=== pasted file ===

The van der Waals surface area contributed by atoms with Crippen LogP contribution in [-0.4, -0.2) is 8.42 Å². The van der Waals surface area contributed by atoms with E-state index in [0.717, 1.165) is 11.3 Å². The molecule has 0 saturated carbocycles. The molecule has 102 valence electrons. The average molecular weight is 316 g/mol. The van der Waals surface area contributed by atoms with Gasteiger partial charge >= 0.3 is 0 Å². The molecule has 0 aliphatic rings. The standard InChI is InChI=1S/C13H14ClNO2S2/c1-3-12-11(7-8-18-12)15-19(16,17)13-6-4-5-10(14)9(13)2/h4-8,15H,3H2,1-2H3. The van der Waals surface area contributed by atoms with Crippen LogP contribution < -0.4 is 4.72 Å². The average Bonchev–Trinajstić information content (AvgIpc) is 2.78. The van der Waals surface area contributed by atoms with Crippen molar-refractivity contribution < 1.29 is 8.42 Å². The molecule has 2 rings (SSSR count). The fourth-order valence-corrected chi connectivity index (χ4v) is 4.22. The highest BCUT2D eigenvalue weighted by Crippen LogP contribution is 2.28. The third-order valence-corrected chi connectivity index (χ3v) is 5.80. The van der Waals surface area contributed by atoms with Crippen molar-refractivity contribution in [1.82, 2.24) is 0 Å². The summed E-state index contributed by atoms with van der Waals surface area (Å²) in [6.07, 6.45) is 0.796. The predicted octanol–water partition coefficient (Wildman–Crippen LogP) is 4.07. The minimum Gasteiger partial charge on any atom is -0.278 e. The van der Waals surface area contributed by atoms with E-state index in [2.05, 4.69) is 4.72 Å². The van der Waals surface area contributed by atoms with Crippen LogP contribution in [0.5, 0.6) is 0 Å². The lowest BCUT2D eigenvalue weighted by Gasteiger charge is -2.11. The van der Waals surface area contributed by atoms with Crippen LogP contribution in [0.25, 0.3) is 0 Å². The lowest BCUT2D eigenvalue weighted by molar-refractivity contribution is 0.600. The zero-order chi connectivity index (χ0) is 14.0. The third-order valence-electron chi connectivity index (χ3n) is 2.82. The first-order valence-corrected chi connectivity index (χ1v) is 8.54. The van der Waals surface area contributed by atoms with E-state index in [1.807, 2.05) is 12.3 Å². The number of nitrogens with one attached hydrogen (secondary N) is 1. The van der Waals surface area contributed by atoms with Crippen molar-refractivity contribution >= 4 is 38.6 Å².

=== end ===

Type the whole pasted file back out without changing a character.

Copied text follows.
The van der Waals surface area contributed by atoms with Crippen LogP contribution in [-0.4, -0.2) is 8.42 Å². The van der Waals surface area contributed by atoms with E-state index in [0.717, 1.165) is 11.3 Å². The molecule has 0 saturated carbocycles. The molecule has 102 valence electrons. The average molecular weight is 316 g/mol. The van der Waals surface area contributed by atoms with Gasteiger partial charge >= 0.3 is 0 Å². The molecule has 0 aliphatic rings. The standard InChI is InChI=1S/C13H14ClNO2S2/c1-3-12-11(7-8-18-12)15-19(16,17)13-6-4-5-10(14)9(13)2/h4-8,15H,3H2,1-2H3. The van der Waals surface area contributed by atoms with Crippen LogP contribution < -0.4 is 4.72 Å². The average Bonchev–Trinajstić information content (AvgIpc) is 2.78. The van der Waals surface area contributed by atoms with Crippen molar-refractivity contribution < 1.29 is 8.42 Å². The molecule has 2 rings (SSSR count). The fourth-order valence-corrected chi connectivity index (χ4v) is 4.22. The highest BCUT2D eigenvalue weighted by Crippen LogP contribution is 2.28. The third-order valence-corrected chi connectivity index (χ3v) is 5.80. The van der Waals surface area contributed by atoms with Crippen molar-refractivity contribution in [1.82, 2.24) is 0 Å². The summed E-state index contributed by atoms with van der Waals surface area (Å²) in [6.07, 6.45) is 0.796. The predicted octanol–water partition coefficient (Wildman–Crippen LogP) is 4.07. The minimum Gasteiger partial charge on any atom is -0.278 e. The van der Waals surface area contributed by atoms with E-state index in [2.05, 4.69) is 4.72 Å². The van der Waals surface area contributed by atoms with Crippen LogP contribution in [0.5, 0.6) is 0 Å². The lowest BCUT2D eigenvalue weighted by Gasteiger charge is -2.11. The van der Waals surface area contributed by atoms with Crippen LogP contribution in [0.25, 0.3) is 0 Å². The lowest BCUT2D eigenvalue weighted by molar-refractivity contribution is 0.600. The zero-order chi connectivity index (χ0) is 14.0. The third-order valence-electron chi connectivity index (χ3n) is 2.82. The first-order valence-corrected chi connectivity index (χ1v) is 8.54. The van der Waals surface area contributed by atoms with E-state index in [1.807, 2.05) is 12.3 Å². The number of nitrogens with one attached hydrogen (secondary N) is 1. The van der Waals surface area contributed by atoms with Crippen molar-refractivity contribution >= 4 is 38.6 Å².